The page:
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NY Post Office Gets Green Roof

The US Postal Service has built its second green roof, a 11,300-square-foot installation in upstate New York.

The roof at Colvin-Elmwood Post Office was built in collaboration with Onondaga County, N.Y., as part of the municipality’s Save the Rain initiative.

After being verified sound enough to support the additional weight of the soil, vegetation and other structural requirements, the roof was fitted with a new membrane, layers of drainage sheet, mat, separation fabric, indigenous vegetation and a wind blanket. Its expected lifespan is up to 50 years, twice as long as the roof it will replace.

The green roof will also will reduce the amount of contaminants in storm water runoff flowing into the municipal water system, USPS said, and it should help the post office reduce energy use and associated greenhouse gas emissions.

The USPS as a whole has a target of cutting energy usage 30 percent by 2015 and greenhouse gas emissions 20 percent by 2020, when measured against 2003 and 2008 levels respectively.
In 2009, the service unveiled a 2.5 acre green roof on the Morgan mail processing facility in midtown Manhattan. The roof was projected to save the facility $30,000 in annual energy costs and reduce polluted runoff by as much as 75 percent in the summer.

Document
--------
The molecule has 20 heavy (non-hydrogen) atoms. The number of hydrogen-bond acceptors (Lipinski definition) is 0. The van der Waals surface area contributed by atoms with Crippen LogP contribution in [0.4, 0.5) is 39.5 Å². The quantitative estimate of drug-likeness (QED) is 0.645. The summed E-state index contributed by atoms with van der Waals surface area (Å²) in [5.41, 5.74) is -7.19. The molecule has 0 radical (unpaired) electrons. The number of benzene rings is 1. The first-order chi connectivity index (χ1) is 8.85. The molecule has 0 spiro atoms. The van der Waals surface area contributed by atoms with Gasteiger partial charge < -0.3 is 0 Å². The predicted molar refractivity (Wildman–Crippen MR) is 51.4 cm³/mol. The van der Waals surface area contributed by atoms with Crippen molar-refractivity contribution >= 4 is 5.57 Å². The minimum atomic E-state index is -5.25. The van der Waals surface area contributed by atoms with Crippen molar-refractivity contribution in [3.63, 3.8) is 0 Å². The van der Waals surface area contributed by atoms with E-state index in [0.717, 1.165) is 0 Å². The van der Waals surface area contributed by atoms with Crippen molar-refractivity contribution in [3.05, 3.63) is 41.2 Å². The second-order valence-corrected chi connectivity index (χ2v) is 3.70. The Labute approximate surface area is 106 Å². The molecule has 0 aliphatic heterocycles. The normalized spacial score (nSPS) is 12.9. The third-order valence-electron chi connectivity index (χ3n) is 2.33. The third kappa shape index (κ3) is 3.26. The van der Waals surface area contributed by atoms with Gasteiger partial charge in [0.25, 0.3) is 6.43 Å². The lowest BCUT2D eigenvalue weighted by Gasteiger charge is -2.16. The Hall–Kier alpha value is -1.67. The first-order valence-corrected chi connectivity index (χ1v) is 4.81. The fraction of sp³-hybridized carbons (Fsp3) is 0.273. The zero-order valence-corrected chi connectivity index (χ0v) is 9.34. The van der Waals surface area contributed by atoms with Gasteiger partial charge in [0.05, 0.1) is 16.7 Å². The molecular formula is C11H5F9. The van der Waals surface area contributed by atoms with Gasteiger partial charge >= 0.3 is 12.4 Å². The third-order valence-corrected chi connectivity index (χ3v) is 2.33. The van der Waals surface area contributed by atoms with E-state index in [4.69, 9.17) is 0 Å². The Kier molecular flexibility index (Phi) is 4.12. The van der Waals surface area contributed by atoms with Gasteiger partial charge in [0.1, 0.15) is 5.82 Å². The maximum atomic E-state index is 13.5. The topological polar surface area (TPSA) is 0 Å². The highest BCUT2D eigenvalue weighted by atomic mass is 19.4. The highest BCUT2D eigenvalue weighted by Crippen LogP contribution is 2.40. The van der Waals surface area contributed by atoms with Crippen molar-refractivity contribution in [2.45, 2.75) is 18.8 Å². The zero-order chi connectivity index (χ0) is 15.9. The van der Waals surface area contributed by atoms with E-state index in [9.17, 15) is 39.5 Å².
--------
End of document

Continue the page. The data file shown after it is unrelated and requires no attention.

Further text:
The green roofs are part of the Postal Service’s greener facilities strategy, which includes the use of environmentally friendly building components, renewable materials, energy-efficient lighting and HVAC, low volatile organic compound parts, low-water use fixtures and solar photovoltaic systems.
In the last 12 months, the Postal Service also has expanded its recycling program in central New York state to include mixed paper and cardboard, resulting in nearly 1,055 tons of materials recycled in the past year. With a recycling rate of 95 percent the Albany district is one of the Postal Service’s first Zero Waste districts, the USPS said.
Earlier this month the Postal Service released its annual sustainability report. It stated that in 2011, the service’s carbon emissions rose 0.7 percent, from 12.31 to 12.39 million metric tons of carbon dioxide equivalent. The service’s revenues, net profits and mail volume all shrank over that time period.
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